But all the same, limiting banks’ opportunities to profit without actually creating wealth is a major throughline. It motivates the report’s most striking proposal, a plan to replace the current housing finance system, in which government and quasi-governmental agencies like Fannie Mae/Freddie Mac and the Federal Housing Administration back up private loans from banks to ensure mortgages remain affordable, with a “public option” for mortgages, in which the federal government just loans money for houses directly. That would largely eliminate banks’ involvement in consumer housing finance, depriving them of an arena rich in rent-seeking opportunities.

There are subtler ways in which the agenda would grow the economy by undermining rent-seeking, as well. The report calls for expanding subsidies for higher education, such as by making community college free (as Obama has proposed) and making income-based repayment of student loans universal, as it is in Australia, to minimize the burden of paying them back while in one’s 20s and at the nadir of one’s earning potential. That doesn’t directly relate to the financial sector; most student loans in the US are already issued directly by the federal government.

But it’d make it easier for students from elite universities with loan burdens to avoid going to work on Wall Street, and, as economists Benjamin Lockwood, Charles Nathanson, and Glen Weyl have argued, directing young people into productive careers instead of finance could grow the economy.

In other words, Stiglitz, Abernathy, Hersh, Holmberg, and Konczal have found a way to rearticulate left-of-center economic policies as more than just attempts to even out the income distribution or expand the safety net for its own sake. Those are worthy goals, but so is boosting economic growth. The report challenge the idea that growth requires getting out of the way of the market, and embraces the notion that it requires constant, active government intervention. It’s a necessary and bracing challenge to years of conventional wisdom, in which being “pro-growth” and “pro-market” were seen as basically equivalent. Markets fail, Stiglitz and his co-authors remind us, and when they do the government is needed to set them right.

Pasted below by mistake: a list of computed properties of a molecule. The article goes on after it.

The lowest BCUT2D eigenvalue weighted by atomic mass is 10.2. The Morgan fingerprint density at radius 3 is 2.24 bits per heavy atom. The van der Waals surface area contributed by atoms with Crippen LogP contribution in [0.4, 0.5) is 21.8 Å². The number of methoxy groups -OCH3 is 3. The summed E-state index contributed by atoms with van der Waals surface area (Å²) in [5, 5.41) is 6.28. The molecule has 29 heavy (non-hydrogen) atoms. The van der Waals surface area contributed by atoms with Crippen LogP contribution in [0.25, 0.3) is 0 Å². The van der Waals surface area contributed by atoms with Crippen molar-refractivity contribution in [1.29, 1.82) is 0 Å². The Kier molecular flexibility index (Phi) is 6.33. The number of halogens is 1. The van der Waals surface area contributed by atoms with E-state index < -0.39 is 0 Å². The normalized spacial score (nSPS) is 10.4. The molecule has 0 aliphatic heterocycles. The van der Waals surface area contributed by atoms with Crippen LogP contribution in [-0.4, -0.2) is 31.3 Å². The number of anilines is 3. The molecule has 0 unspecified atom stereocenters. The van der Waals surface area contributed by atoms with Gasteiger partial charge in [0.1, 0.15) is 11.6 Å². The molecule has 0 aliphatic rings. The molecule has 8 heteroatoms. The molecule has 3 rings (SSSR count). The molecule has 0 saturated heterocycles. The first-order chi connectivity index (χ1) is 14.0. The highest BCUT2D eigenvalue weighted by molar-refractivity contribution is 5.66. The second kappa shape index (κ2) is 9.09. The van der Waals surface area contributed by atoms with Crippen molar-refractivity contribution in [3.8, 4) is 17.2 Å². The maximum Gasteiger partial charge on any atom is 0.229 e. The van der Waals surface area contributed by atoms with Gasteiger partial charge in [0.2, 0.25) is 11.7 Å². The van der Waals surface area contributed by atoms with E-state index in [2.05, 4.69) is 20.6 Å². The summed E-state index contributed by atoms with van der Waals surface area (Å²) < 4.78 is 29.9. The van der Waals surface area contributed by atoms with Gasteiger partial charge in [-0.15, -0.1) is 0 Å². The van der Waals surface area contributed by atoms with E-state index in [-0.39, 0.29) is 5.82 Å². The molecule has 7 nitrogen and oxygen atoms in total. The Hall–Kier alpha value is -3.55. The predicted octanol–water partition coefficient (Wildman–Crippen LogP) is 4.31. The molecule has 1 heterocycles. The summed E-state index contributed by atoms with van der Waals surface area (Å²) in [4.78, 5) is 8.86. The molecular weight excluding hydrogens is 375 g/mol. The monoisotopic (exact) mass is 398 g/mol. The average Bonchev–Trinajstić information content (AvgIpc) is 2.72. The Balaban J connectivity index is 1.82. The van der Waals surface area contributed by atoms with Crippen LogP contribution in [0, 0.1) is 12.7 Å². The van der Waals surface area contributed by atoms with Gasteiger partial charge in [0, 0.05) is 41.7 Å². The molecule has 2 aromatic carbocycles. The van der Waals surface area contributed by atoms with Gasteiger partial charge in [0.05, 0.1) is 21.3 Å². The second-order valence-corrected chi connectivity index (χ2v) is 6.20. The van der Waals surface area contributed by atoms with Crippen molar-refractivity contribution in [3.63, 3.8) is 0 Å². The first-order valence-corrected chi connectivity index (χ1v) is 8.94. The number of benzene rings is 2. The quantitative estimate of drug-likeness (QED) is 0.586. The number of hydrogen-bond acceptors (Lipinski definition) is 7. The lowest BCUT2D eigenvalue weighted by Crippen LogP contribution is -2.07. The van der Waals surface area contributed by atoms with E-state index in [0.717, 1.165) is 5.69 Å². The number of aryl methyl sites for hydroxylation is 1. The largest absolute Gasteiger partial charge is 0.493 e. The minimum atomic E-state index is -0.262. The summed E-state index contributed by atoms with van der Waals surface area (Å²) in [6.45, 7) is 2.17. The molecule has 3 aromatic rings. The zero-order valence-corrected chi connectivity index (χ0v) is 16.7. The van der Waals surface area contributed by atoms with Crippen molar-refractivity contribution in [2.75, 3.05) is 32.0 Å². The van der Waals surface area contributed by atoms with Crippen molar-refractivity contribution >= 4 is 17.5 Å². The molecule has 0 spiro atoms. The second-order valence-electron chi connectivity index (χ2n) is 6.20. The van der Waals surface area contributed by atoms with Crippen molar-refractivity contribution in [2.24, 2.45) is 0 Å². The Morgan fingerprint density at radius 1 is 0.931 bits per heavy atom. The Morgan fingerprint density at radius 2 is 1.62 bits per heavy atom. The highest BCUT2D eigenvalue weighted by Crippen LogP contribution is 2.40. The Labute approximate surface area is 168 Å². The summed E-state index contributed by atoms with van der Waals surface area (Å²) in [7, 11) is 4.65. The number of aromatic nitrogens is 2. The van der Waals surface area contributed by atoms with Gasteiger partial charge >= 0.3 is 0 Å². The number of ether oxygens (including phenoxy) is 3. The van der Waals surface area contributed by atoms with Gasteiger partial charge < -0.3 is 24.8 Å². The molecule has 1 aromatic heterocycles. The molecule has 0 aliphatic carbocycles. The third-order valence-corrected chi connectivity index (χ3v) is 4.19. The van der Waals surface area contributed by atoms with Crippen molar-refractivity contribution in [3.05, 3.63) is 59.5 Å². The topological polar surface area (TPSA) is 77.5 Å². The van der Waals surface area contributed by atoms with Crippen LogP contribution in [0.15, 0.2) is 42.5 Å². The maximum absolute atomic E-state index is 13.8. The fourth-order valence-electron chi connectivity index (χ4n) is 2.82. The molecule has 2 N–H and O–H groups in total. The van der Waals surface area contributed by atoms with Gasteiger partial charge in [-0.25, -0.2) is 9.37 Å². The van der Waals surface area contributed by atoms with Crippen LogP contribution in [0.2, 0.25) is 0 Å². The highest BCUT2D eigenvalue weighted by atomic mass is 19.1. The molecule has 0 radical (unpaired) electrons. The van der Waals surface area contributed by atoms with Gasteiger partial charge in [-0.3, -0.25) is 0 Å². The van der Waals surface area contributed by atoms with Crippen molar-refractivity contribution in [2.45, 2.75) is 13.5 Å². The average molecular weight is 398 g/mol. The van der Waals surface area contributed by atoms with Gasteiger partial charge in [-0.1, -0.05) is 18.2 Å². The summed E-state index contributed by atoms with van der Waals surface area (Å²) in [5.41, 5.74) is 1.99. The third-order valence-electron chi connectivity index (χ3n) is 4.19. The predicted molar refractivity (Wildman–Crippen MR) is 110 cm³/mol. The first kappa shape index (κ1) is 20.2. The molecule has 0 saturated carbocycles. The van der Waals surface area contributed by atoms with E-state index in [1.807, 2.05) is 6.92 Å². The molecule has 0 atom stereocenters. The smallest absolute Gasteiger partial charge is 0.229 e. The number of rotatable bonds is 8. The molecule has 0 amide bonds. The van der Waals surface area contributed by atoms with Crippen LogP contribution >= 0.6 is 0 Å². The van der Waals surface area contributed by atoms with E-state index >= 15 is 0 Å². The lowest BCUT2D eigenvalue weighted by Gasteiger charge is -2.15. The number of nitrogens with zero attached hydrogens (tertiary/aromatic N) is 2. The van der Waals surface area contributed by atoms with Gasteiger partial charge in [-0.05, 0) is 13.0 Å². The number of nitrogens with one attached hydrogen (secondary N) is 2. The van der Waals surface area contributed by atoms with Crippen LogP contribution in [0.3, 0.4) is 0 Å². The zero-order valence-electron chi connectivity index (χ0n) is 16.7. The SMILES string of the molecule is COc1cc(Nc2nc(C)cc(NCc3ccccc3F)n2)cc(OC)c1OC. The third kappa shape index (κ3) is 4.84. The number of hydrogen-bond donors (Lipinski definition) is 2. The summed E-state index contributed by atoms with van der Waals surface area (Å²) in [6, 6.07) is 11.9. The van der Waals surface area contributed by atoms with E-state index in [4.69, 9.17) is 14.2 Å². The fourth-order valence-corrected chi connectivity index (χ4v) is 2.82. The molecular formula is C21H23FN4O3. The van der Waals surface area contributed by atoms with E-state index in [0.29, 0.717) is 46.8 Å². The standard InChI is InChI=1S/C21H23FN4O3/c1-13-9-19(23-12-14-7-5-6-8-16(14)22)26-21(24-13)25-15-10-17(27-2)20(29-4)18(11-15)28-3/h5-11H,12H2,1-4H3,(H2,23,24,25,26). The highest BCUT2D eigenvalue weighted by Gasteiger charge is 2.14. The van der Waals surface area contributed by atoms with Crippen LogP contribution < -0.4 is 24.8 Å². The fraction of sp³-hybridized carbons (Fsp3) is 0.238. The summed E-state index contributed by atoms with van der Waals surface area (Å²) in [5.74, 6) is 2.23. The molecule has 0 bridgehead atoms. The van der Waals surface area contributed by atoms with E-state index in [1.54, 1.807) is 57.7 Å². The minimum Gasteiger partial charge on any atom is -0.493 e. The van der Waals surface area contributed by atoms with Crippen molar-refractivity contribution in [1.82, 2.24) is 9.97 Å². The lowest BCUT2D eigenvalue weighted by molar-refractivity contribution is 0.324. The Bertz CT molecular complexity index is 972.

http://www.vox.com/2015/5/27/8670749/stiglitz-report-rent-seeking

 

Here Are 7 Things People Who Say They’re ‘Fiscally Conservative But Socially Liberal’ Don’t Understand

A handsome big moustached hipster man smoking cigarette in the city (Shutterstock)

On May 22, 2015, Greta Christina writes on Raw Story:

“Well, I’m conservative, but I’m not one of those racist, homophobic, dripping-with-hate Tea Party bigots! I’m pro-choice! I’m pro-same-sex-marriage! I’m not a racist! I just want lower taxes, and smaller government, and less government regulation of business. I’m fiscally conservative, and socially liberal.”

How many liberals and progressives have heard this? It’s ridiculously common. Hell, even David Koch of the Koch brothers has said, “I’m a conservative on economic matters and I’m a social liberal.”

And it’s wrong. W-R-O-N-G Wrong.

You can’t separate fiscal issues from social issues. They’re deeply intertwined. They affect each other. Economic issues often are social issues. And conservative fiscal policies do enormous social harm. That’s true even for the mildest, most generous version of “fiscal conservatism” — low taxes, small government, reduced regulation, a free market. These policies perpetuate human rights abuses. They make life harder for people who already have hard lives. Even if the people supporting these policies don’t intend this, the policies are racist, sexist, classist (obviously), ableist, homophobic, transphobic, and otherwise socially retrograde. In many ways, they do more harm than so-called “social policies” that are supposedly separate from economic ones. Here are seven reasons that “fiscally conservative, socially liberal” is nonsense.

1: Poverty, and the cycle of poverty. This is the big one. Poverty is a social issue. The cycle of poverty — the ways that poverty itself makes it harder to get out of poverty, the ways that poverty can be a permanent trap lasting for generations — is a social issue, and a human rights issue.